Here is an expert from Maureen Callahan’s book “Champagne Supernovas“: “The culture at large didn’t see Kate that way. Up against the skyscraper supermodels of the ’80s, their very perfection a comment on American supremacy, a small-boned, flat-chested model like Kate Moss was heresy. Someone her size hadn’t been seen since Twiggy in the ’60s; suddenly, Kate and Calvin Klein were accused of promoting anorexia, heroin use, child pornography, and the downfall of Western civilization. She was on the sides of buses, kiosks, and pay phones, naked and draped across a velvet sofa in a ramshackle room, “FEED ME” often scrawled across the ad by protesters.

Under Exposure, Kate Moss by Corinne Day for Vogue UK, June 1993

Here is another interesting passage from Callahan’s book “Champagne Supernovas” about Corinne Day’s photo shoot with Kate Moss: “When British Vogue commissioned Corinne for a lingerie shoot with Kate, Corinne insisted on creative control. She shot in Kate’s London apartment and staged it to look like her own flat: modest and cold, with white walls and gray carpet, exposed wiring, a mattress on the floor. Kate had been crying after a fight with her boyfriend, and Corinne exploited the juxtaposition of distress and seduction, putting Kate in tiny cotton tanks and silk underwear, some of it from a sex shop on Brewer Street. In the finished editorial, Kate, silhouetted by a string of multicolored Christmas lights, looked frail and lost.

Egon Schiele, Nude With Blue Stockings Bending Forward, 1912

To end, here are some lyrics from the song which inspired me to write this post in the first place: “Lipgloss” by Pulp:

No wonder you’re looking thin,
When all that you live on is lipgloss and cigarettes.
And scraps at the end of the day when he’s given the rest,
To someone with long black hair.
All those nights up making such a mess of the bed.
Oh you never ever want to go home.

Egon Schiele, Sitting Female Nude with Yellow Blanket, 1910

Egon Schiele, Lovemaking, 1915

 

Kate Moss and Johnny Depp by Annie Leibovitz, 1994

Egon Schiele, Lovers – Self-Portrait With Wally, c. 1914-1915, gouache and pencil on paper

Georgia O’Keeffe – Love, Flowers and Solitude: Part II

24 Jan

In the first part of my little series, I wrote about Georgia’s early charcoal drawings, her correspondence and blooming romance with the photographer Alfred Stieglitz. In this part, I will continue where I left off and focus on her fascinations with flowers.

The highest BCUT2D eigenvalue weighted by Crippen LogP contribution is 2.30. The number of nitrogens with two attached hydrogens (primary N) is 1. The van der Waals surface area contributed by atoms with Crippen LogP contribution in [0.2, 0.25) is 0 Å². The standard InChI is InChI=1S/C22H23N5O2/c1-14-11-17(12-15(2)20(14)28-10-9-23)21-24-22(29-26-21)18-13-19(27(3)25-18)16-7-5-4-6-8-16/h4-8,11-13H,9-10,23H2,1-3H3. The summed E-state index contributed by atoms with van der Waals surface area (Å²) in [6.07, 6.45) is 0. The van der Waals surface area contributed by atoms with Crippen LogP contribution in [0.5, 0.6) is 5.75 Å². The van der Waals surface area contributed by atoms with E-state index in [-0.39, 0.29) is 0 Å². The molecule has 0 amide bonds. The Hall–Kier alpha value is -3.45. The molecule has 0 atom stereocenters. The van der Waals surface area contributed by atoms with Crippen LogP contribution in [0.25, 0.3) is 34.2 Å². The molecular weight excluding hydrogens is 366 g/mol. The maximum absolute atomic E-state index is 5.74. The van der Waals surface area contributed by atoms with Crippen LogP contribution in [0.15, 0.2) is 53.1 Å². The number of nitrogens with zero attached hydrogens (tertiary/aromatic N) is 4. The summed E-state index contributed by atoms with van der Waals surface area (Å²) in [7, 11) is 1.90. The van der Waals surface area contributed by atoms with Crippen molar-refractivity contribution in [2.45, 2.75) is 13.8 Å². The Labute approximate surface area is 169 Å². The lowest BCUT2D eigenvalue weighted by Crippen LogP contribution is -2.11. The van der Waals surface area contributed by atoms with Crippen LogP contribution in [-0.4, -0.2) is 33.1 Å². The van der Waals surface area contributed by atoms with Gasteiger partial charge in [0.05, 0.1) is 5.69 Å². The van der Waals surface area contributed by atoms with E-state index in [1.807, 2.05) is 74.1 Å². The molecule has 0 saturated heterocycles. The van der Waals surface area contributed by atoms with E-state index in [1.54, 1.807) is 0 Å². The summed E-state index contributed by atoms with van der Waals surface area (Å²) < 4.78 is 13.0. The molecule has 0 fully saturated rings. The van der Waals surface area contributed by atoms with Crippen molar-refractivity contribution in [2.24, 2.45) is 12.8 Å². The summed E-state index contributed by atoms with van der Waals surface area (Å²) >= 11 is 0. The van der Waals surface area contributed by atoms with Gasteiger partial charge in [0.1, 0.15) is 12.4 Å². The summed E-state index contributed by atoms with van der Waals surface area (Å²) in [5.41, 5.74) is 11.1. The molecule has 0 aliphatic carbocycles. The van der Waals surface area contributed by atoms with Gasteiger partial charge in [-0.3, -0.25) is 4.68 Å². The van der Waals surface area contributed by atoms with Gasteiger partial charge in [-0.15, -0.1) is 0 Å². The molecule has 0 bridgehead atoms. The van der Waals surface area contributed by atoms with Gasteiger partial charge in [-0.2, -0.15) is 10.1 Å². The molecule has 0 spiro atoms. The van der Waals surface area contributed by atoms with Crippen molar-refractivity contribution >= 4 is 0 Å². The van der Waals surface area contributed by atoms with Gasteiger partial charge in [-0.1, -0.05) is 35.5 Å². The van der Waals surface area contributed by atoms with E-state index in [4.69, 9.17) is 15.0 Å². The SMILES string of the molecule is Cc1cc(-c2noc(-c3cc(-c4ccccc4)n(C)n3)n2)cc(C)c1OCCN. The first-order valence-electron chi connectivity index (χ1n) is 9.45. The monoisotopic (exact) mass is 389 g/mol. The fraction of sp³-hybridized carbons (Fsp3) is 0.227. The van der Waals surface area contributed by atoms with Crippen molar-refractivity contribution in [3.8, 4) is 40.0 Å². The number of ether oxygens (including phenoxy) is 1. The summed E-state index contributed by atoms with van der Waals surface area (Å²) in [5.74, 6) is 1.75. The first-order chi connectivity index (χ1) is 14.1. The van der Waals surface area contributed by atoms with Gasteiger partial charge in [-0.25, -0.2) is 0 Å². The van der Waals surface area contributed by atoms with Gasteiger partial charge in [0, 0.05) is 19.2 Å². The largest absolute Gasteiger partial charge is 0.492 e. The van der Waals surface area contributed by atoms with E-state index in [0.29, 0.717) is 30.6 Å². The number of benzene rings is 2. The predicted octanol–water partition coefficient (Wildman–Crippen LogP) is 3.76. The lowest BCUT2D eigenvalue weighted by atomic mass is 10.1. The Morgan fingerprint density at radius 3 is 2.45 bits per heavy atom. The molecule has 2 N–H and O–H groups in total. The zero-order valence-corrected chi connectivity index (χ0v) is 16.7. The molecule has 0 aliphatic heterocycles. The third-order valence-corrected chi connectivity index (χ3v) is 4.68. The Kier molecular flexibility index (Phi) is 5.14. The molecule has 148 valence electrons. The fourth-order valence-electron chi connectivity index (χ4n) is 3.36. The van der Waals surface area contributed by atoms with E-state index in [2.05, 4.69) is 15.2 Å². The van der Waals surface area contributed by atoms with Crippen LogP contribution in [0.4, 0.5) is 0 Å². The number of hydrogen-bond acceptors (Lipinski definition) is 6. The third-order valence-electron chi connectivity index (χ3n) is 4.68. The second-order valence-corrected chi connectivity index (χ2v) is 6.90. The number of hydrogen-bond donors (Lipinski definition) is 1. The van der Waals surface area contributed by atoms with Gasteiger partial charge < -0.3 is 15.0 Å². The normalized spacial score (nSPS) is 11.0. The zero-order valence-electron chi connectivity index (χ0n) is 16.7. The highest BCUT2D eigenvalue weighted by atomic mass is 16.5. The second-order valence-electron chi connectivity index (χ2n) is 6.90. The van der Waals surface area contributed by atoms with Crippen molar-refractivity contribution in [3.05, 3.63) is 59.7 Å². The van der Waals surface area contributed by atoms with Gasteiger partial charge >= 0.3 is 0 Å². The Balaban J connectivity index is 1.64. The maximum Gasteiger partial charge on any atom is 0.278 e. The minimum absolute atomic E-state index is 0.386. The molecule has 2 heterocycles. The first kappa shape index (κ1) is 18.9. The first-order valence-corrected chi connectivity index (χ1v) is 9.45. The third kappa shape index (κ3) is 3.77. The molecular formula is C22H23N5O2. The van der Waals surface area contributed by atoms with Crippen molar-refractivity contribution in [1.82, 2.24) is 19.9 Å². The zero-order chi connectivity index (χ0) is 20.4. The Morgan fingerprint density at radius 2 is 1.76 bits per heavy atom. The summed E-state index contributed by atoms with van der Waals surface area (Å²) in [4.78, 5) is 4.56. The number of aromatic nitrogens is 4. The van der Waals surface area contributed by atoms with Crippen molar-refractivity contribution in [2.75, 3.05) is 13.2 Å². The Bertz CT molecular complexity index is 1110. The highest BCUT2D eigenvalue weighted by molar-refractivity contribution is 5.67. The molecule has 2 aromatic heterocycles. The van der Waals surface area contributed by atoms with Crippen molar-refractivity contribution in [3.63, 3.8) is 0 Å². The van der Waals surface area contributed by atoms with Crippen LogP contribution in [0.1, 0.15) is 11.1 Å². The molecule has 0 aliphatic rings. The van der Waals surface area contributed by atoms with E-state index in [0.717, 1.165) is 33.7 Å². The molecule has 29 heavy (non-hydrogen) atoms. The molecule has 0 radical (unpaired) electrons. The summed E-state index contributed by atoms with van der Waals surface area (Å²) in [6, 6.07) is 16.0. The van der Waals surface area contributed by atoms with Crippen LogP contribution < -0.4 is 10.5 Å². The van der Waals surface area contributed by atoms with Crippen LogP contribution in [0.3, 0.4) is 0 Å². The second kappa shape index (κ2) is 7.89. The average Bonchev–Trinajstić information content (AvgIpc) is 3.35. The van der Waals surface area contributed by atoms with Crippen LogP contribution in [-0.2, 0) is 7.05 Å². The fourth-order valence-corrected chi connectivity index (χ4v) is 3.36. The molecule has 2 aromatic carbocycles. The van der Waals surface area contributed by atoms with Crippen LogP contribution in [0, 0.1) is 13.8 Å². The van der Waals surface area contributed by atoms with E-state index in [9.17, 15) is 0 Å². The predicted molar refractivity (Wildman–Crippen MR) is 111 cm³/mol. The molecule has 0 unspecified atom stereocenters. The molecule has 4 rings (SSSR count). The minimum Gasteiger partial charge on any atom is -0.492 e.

“If you take a flower in your hand and really look at it, it’s your world for a moment.”

Georgia O’Keeffe, Hibiscus, 1939

According to Georgia, they would make love, and Stieglitz would take pictures of her afterwards. She found it difficult and tiresome to stand still for so long. Sometimes he would focus on a specific body parts such as her bosom or her pretty delicate hands. In a similar manner Georgia would later focus on the detail of something that she was painting and cropped it, particularly flowers. When I think of Georgia’s dazzling portraits of flowers, I see her as a little girl out in the meadow, running freely and led by childlike curiosity, observing them through her magnifying glass and discovering an entire new world. Georgia was just as inquisitive as Alice in Wonderland, but also a very patient person with an acute observation. She gazes at flowers, she starts understanding their language and gesture, the petals hold no more secrets to her wise eyes. Enraptured with what she had seen and discovered, Georgia takes the paint – all sorts of colours fitting for a flower – yellow, pink, red, white, blue, orange – and paints for us all that the flowers try to hide from us. Georgia applies almost Zen-like principles in her art, and life too, her focus was always on patience and observation. She says herself: “Nobody sees a flower – really – it is so small it takes time – we haven’t time – and to see takes time, like to have a friend takes time.” Georgia’s paintings of overwhelmingly large flowers confront us with something we take so little to notice or appreciate. Just think about it, how little we spend just gazing at something; meditatively gazing without anything to gain from it, without a final destination.

Georgia O’Keeffe, Hibiscus with Plumeria, 1939